It was in trying to answer a question related to the functioning of our biological clock that a team lead by Ueli Schibler, a professor at the University of Geneva (UNIGE), Switzerland, has developed a method whose applications are proving to be countless.
The researchers wanted to understand how 'timed' signals, present in the blood and controlled by our central clock, located in the brain, act on peripheral organs. In order to identify gene activator proteins, called transcription factors, involved in this process, they have developed an original screening technique called Synthetic Tandem Repeat PROMoter (STAR-PROM) screening. The biologists thus discovered that the transcription factor called serum response factor (SRF) is activated by the daily variations of a blood signal, resulting in significant changes in the structure and size of liver cells throughout the course of the day.
This work, conducted in collaboration with the CHUV in Lausanne and the London Research Institute, is published in the journal Cell.
The biological clock of mammals is made up of a principal "pacemaker" located in the brain, and local oscillators, present in almost all cells. In order for the many functions of our body to be able to fluctuate on a regular basis throughout the course of the day and to maintain phase coherence with each other, the central clock periodically synchronizes the peripheral oscillators by using various signals.
"Our organs always know what time it is. We want to understand how the biochemical signals they receive through the blood are detected and translated in the cells," explains Schibler, professor in the Department of Molecular Biology in the Faculty of Science at UNIGE. It is already known that systemic signals, produced in a rhythmic fashion in the blood and controlled by the central clock, can stimulate transcription factors in target cells. Each of these proteins binds to specific DNA sequences of the gene it will activate, in a region called the "promoter."
Synthetic promoters produce luminescent signals
Schibler has a keen interest in the regulation of circadian clocks in peripheral cells. In order to identify the transcription factors solicited in these cells and understand how they function, the researcher's team has developed an original method. "We've built a library of about 850 promoters, having unique characteristics and luminescence markers. Each of these DNA sequences was inserted into a human cell line, before incubating the cells with human plasma collected at different times of the day," reports Alan Gerber, post-doctoral researcher with the National Center of Competence in Research (NCCR) Frontiers in Genetics and first author of the article.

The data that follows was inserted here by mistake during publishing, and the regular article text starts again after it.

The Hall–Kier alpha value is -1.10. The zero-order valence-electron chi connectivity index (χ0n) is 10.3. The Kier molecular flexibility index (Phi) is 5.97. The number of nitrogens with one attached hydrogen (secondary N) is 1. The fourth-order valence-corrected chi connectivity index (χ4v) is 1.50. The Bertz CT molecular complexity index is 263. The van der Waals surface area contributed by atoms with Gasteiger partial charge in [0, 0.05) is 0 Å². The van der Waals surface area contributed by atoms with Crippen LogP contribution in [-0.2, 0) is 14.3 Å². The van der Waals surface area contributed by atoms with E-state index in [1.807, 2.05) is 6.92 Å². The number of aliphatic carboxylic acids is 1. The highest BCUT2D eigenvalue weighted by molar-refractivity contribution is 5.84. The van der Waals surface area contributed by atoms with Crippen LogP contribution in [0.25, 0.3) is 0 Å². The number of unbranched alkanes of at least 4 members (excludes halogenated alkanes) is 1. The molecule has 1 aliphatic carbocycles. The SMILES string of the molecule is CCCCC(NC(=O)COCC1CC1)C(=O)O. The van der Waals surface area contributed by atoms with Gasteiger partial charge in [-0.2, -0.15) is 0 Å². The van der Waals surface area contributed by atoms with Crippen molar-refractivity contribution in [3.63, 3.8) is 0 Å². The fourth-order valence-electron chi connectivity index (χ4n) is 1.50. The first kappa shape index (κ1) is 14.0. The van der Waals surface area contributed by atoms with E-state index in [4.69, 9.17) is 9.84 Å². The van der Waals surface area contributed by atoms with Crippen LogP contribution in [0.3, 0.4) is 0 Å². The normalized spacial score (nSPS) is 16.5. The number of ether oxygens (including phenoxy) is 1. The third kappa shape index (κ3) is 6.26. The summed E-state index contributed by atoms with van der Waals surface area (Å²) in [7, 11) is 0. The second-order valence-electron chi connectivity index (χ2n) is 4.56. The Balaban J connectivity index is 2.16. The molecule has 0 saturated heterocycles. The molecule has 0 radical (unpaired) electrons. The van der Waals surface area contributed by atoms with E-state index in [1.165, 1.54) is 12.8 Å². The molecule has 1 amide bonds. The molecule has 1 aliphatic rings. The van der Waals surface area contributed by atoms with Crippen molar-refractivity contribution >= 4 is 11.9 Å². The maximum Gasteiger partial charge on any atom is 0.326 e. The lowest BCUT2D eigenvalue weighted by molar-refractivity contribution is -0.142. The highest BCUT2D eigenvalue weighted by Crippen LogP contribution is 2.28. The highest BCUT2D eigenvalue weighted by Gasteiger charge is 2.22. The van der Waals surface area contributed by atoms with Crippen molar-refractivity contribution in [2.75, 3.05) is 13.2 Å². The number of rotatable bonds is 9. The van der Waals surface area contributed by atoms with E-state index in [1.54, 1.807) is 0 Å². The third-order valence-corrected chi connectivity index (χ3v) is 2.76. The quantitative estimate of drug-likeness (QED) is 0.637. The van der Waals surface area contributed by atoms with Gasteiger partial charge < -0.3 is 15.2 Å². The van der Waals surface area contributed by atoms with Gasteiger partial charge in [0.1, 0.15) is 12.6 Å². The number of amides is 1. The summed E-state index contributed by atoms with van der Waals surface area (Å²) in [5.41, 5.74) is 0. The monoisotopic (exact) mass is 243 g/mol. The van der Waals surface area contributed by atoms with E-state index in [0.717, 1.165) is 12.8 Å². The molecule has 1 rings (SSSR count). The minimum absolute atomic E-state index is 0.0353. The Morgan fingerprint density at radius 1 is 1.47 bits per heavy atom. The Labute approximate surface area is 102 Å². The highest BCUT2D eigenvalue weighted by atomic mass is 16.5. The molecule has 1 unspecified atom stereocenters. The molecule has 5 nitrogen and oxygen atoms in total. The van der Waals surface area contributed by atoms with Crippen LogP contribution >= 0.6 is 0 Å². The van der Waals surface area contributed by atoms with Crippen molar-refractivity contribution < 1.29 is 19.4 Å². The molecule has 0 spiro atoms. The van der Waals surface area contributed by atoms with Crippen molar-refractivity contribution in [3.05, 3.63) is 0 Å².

The biologists thus discovered that daily variations of a plasma signal cyclically stimulate a transcription factor called serum response factor (SRF). SRF activates many genes and is involved in various key processes in cells. Its absence in skin is associated with psoriasis and other skin diseases. "SRF is added to the list of circadian transcription factors. We have also demonstrated that it is solicited in an antiphasic manner in humans and rats, a fact that is linked to their activity, diurnal and nocturnal respectively," says the scientist.
The cells get larger during the day
"We were very surprised to observe that the liver cells of rodents change their structure during the day, with an average size increase of about 50 percent at the end of the night. SRF activation is accompanied by a remodelling of the cellular "skeleton," resulting in morphological change in cells based on their activity. Previously, it was thought that the cytoskeleton was rather stable, and yet it changes greatly following a circadian rhythm," explains Schibler.
The screening technique developed by the researchers, called Synthetic Tandem Repeat PROMoter (STAR-PROM), is a pioneering technology: "The 850 or so elements constituting this library, constructed and screened in a year and a half, should allow us to identify the majority of factors modulating gene expression in a particular context," says Gerber. Whether in the context of drug treatment, the exploration of a specific signalling pathway, the identification of new regulators, with any stimulus, the applications of this technique are countless.
Materials provided by Université de Genève. Note: Content may be edited for style and length.
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